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Fraud Case Manager provides lenders with a secure, fully configurable web-based alternative where they can manage all fraud investigations in one central location, and avoid the risks and delays associated with traditional fraud case management methods. For example, users can track any detail of any case in seconds rather than searching through numerous spreadsheets and technologies. They can limit usage to authorized parties rather than using open access documents like spreadsheets. Fraud Case Manager allows users to analyze data and create comprehensive reports that provide valuable insights for strategies going forward, rather than remaining unaware of trends and reacting to repeated issues as they arise.

“Fraud will never be eliminated—lenders’ best defense is identifying trends as quickly as possible,” said McCall. “Now they can uncover the issues that trigger investigations in moments, whether brought about by staff members, oversights or any other variable. That’s the biggest step forward lenders can take in mitigating fraud risk.”

About The Author

Tony Garritano

Tony Garritano is chairman and founder at PROGRESS in Lending Association. As a speaker Tony has worked hard to inform executives about how technology should be a tool used to further business objectives. For over 10 years he has worked as a journalist, researcher and speaker in the mortgage technology space. Starting this association was the next step for someone like Tony, who has dedicated his career to providing mortgage executives with the information needed to make informed technology decisions. He can be reached via e-mail at tony@progressinlending.com.

Court Rules All Participants May Be Liable For Fraud Loss

CertifID, a real time identity management platform that helps protect real estate professionals from wire fraud, released its most recent white paper, “WIRE FRAUD IS EVERYONE’S PROBLEM.”  Written by Thomas Cronkright II, CEO and Co-Founder of CertifID, the white paper addresses the recent ruling by the District Court of Kansas in Bain v. Platinum Realty, LLC et al. which heightened the standard of care owed by transaction participants to prevent wire fraud losses.  (Bain v. Platinum Realty LLC et al., Case No. 16-CV-02326-JWL, Dist. Court, D. Kansas, 2018). According to the ruling, anyone, including title agents, underwriters and mortgage lenders, involved in a real estate transaction may be held liable where fraud occurs, regardless of the relationship between the parties.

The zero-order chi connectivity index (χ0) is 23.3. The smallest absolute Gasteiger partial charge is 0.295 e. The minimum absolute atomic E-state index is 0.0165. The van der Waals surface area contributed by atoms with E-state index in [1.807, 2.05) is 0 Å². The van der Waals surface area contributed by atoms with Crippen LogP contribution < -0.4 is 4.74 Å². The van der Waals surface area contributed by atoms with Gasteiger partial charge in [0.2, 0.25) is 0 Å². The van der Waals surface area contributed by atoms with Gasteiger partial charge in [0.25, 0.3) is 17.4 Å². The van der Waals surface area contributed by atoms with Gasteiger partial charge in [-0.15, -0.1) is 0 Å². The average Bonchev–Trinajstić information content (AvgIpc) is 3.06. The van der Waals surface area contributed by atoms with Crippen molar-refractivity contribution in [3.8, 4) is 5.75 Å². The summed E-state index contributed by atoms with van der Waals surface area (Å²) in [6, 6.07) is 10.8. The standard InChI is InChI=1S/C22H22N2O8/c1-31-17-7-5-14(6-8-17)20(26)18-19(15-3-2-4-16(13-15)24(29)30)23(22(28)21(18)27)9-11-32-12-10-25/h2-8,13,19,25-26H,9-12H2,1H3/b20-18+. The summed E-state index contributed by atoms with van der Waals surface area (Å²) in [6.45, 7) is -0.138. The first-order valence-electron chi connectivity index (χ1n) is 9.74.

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The jury in the Bain case found a real estate agent and her broker jointly and severally liable for 85% of losses incurred by a buyer when the buyer was tricked into wiring funds to a fraudulent account in connection with a real estate transaction.  Based on the pleadings and motions filed with the court, the real estate agent’s email account was compromised by cyber fraudsters who used the account access to send fraudulent wiring instructions to the buyer.  The buyer trusted the wiring instructions because they were sent directly from the agent’s email account and contained information relevant to the upcoming real estate closing.  The jury found the agent and her broker liable for negligent misrepresentation and ordered both of them to pay $167,129.27.  Importantly, there was no direct tie between the buyer and the agent or the broker, as the agent and broker in this case, represented the seller.  The buyer was an experienced real estate investor that was unrepresented.

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“The moral of the story appears to be that, no matter your role in the real estate transaction, you have a duty to take reasonable steps against cyber fraud,” said Cronkright. “Title companies; loan officers, attorneys or financial institutions…this ruling sends a strong signal that we’re all responsible to guard against cybercrime and wire fraud.”

Cronkright states the case appears to expand the duty of care in two ways. First, participants may be held jointly and severally liable for losses due to cybercrime if their email, systems or information is compromised.  Secondly, the standard of care may expand to all parties in a transaction regardless of direct contract or fiduciary relationships between them.

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The white paper includes the following:

>> Key facts, pleadings, pre-trial motion activity, verdict and post-verdict motions; and

>> Ways to meet the new standard of care including best practices to keep you and your customers safe.